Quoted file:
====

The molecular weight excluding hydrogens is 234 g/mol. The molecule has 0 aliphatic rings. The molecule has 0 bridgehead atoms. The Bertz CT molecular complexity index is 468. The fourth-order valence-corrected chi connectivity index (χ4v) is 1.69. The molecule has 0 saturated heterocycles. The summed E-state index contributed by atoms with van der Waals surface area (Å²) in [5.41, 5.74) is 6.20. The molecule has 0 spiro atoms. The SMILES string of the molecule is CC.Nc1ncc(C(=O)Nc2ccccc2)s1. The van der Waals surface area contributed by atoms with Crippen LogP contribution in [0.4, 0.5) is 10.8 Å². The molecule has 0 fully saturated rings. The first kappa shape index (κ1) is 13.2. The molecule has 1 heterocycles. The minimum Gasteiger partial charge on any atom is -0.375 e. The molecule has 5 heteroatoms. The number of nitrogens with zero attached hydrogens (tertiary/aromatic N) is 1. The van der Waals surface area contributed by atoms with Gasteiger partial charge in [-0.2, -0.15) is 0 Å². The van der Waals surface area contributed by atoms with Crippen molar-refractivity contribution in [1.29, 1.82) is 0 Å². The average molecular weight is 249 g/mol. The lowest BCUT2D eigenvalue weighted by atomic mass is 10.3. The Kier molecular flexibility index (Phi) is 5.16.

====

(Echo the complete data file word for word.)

The molecular weight excluding hydrogens is 234 g/mol. The molecule has 0 aliphatic rings. The molecule has 0 bridgehead atoms. The Bertz CT molecular complexity index is 468. The fourth-order valence-corrected chi connectivity index (χ4v) is 1.69. The molecule has 0 saturated heterocycles. The summed E-state index contributed by atoms with van der Waals surface area (Å²) in [5.41, 5.74) is 6.20. The molecule has 0 spiro atoms. The SMILES string of the molecule is CC.Nc1ncc(C(=O)Nc2ccccc2)s1. The van der Waals surface area contributed by atoms with Crippen LogP contribution in [0.4, 0.5) is 10.8 Å². The molecule has 0 fully saturated rings. The first kappa shape index (κ1) is 13.2. The molecule has 1 heterocycles. The minimum Gasteiger partial charge on any atom is -0.375 e. The molecule has 5 heteroatoms. The number of nitrogens with zero attached hydrogens (tertiary/aromatic N) is 1. The van der Waals surface area contributed by atoms with Gasteiger partial charge in [-0.2, -0.15) is 0 Å². The van der Waals surface area contributed by atoms with Crippen molar-refractivity contribution in [1.29, 1.82) is 0 Å². The average molecular weight is 249 g/mol. The lowest BCUT2D eigenvalue weighted by atomic mass is 10.3. The Kier molecular flexibility index (Phi) is 5.16.